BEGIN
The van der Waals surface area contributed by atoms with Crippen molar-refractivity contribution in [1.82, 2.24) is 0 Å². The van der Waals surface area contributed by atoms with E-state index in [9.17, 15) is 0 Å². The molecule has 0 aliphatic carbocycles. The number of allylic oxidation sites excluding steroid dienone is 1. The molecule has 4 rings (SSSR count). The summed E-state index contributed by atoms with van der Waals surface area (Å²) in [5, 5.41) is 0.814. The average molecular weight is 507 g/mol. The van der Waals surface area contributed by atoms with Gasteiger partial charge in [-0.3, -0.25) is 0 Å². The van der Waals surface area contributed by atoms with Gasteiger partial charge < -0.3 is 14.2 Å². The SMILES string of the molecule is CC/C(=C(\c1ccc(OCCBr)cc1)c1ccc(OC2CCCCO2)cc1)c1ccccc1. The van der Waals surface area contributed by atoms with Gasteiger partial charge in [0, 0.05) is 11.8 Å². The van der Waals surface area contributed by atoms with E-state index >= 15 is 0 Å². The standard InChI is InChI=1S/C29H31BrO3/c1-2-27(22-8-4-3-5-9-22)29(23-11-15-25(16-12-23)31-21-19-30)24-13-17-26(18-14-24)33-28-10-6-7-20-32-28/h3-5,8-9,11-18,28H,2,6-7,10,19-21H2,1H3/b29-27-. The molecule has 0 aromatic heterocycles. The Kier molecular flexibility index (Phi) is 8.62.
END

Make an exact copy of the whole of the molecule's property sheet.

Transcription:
The van der Waals surface area contributed by atoms with Crippen molar-refractivity contribution in [1.82, 2.24) is 0 Å². The van der Waals surface area contributed by atoms with E-state index in [9.17, 15) is 0 Å². The molecule has 0 aliphatic carbocycles. The number of allylic oxidation sites excluding steroid dienone is 1. The molecule has 4 rings (SSSR count). The summed E-state index contributed by atoms with van der Waals surface area (Å²) in [5, 5.41) is 0.814. The average molecular weight is 507 g/mol. The van der Waals surface area contributed by atoms with Gasteiger partial charge in [-0.3, -0.25) is 0 Å². The van der Waals surface area contributed by atoms with Gasteiger partial charge < -0.3 is 14.2 Å². The SMILES string of the molecule is CC/C(=C(\c1ccc(OCCBr)cc1)c1ccc(OC2CCCCO2)cc1)c1ccccc1. The van der Waals surface area contributed by atoms with Gasteiger partial charge in [0, 0.05) is 11.8 Å². The van der Waals surface area contributed by atoms with E-state index >= 15 is 0 Å². The standard InChI is InChI=1S/C29H31BrO3/c1-2-27(22-8-4-3-5-9-22)29(23-11-15-25(16-12-23)31-21-19-30)24-13-17-26(18-14-24)33-28-10-6-7-20-32-28/h3-5,8-9,11-18,28H,2,6-7,10,19-21H2,1H3/b29-27-. The molecule has 0 aromatic heterocycles. The Kier molecular flexibility index (Phi) is 8.62.